Planning your Supply Chain

Ensure Your Inventory Moves Smoothly In 2016

Any business that deals with physical goods needs a robust plan for the year ahead, often even two years in advance. A lack of supply chain planning can result in delays, surplus stock and even loss and damage. Key to this problem is the word ‘chain’, because of the inevitable domino effect that such issues can have on multiple stakeholders.

The year ahead should be seen as a journey, encapsulating all the peaks in activity, preparing for each trading season. For example, a company selling gifts should plan out their year as a collection of peaks; from the colossus that is the Christmas period, to lesser occasions like Valentine’s Day. Let’s take the busiest time of year for most retailers and couriers. The consumer expects to be able to buy Christmas presents within a period spanning about 6 weeks at the end of the year, with the bulk of activity happening in a 10-day period at the beginning of December. That stock has to be on the shelves or in the storerooms ready to sell by the middle of October, or there is a real risk of missing the sweet spot.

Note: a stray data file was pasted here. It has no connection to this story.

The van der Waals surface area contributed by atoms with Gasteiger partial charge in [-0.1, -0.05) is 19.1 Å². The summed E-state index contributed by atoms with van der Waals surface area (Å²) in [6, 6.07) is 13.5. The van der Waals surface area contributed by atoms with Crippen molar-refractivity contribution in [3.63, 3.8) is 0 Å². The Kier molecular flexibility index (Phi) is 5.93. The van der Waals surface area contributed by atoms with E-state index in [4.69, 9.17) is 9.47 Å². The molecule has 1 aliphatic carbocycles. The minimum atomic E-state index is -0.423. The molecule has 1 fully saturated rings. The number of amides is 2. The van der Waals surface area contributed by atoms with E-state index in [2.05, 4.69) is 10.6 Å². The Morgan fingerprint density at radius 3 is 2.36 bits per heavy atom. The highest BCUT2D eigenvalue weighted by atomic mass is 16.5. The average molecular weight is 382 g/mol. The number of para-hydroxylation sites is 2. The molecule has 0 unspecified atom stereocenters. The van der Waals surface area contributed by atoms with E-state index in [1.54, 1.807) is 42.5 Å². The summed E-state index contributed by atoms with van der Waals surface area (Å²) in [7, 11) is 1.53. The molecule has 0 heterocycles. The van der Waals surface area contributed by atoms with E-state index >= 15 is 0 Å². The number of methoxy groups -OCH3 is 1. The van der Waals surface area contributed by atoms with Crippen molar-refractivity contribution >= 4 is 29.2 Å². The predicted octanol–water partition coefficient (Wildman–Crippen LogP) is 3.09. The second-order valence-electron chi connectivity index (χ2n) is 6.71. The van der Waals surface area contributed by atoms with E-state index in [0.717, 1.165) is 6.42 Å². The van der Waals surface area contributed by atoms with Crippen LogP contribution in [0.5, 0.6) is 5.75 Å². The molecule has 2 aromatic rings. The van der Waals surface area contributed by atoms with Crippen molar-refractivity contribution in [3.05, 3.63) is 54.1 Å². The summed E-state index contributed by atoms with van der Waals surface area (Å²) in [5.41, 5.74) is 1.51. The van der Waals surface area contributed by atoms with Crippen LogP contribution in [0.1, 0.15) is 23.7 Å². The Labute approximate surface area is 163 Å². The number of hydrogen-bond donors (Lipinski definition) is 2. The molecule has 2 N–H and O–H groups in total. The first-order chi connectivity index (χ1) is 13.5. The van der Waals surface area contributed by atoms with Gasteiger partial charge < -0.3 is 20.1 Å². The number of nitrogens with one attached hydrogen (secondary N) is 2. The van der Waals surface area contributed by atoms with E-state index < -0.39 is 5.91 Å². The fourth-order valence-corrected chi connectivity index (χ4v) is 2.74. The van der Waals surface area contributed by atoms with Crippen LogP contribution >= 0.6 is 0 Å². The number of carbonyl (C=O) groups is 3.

Similarly, a typical supermarket has to plan for the scenario of a long hot summer every year, through increased inventory of beer, wine and barbecue food. It is these commercial peaks that make or break any profit plan. The warehousing and transport chains must be well-versed and ready to act on any changes in demand, in order to maximise efficiency.

Supply Chain Planning

Every step of the way from manufacture to consumption must be planned to precision. This includes importing or fabrication, then transporting to and from at least two storage facilities before ending up in front of the consumer. On the production side, one good technique for non-perishable items is to process a surplus for the first 9 months of the year, then set aside that extra amount to be used in the peak season. This may appear to be an inefficient use of warehousing for most of the year, but the alternative would be to massively increase production at short notice.

The surplus method ensures a more even, consistent spread of activity and can lessen the negative impact of a huge surge in volumes. For example, if you plan on increasing activity tenfold in preparation for the peak period, all that recruitment and overtime may be too significant an outlay. Transport and storage can be used strategically to lessen the impact of seasonal spikes in demand.

Whichever strategy you use, every logistics decision must be based on data. Those who rely on guesswork are exposing themselves to huge risk.